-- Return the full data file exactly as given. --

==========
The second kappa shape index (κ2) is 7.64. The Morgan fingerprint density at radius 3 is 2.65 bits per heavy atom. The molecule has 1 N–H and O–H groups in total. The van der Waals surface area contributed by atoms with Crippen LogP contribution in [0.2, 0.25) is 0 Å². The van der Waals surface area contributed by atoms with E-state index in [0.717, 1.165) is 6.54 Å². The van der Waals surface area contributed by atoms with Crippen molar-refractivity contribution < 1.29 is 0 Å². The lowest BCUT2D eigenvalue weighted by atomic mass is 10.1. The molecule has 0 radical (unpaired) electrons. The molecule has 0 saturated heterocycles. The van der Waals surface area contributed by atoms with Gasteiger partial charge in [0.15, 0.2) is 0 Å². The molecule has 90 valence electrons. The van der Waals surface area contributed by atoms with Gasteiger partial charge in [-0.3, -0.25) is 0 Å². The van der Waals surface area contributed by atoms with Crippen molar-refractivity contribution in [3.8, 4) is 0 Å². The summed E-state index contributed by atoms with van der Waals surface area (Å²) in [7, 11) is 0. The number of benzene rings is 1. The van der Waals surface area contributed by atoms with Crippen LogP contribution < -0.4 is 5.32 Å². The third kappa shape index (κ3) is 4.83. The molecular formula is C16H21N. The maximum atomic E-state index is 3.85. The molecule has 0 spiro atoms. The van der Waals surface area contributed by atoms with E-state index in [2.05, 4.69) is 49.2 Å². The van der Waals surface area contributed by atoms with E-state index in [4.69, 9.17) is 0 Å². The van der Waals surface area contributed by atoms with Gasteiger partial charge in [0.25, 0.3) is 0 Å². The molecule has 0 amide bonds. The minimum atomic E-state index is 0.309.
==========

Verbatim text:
The second kappa shape index (κ2) is 7.64. The Morgan fingerprint density at radius 3 is 2.65 bits per heavy atom. The molecule has 1 N–H and O–H groups in total. The van der Waals surface area contributed by atoms with Crippen LogP contribution in [0.2, 0.25) is 0 Å². The van der Waals surface area contributed by atoms with E-state index in [0.717, 1.165) is 6.54 Å². The van der Waals surface area contributed by atoms with Crippen molar-refractivity contribution < 1.29 is 0 Å². The lowest BCUT2D eigenvalue weighted by atomic mass is 10.1. The molecule has 0 radical (unpaired) electrons. The molecule has 0 saturated heterocycles. The van der Waals surface area contributed by atoms with Gasteiger partial charge in [0.15, 0.2) is 0 Å². The molecule has 90 valence electrons. The van der Waals surface area contributed by atoms with Gasteiger partial charge in [-0.3, -0.25) is 0 Å². The van der Waals surface area contributed by atoms with Crippen molar-refractivity contribution in [3.8, 4) is 0 Å². The summed E-state index contributed by atoms with van der Waals surface area (Å²) in [7, 11) is 0. The number of benzene rings is 1. The van der Waals surface area contributed by atoms with Crippen LogP contribution < -0.4 is 5.32 Å². The third kappa shape index (κ3) is 4.83. The molecular formula is C16H21N. The maximum atomic E-state index is 3.85. The molecule has 0 spiro atoms. The van der Waals surface area contributed by atoms with E-state index in [2.05, 4.69) is 49.2 Å². The van der Waals surface area contributed by atoms with E-state index in [4.69, 9.17) is 0 Å². The van der Waals surface area contributed by atoms with Gasteiger partial charge in [0.25, 0.3) is 0 Å². The molecule has 0 amide bonds. The minimum atomic E-state index is 0.309.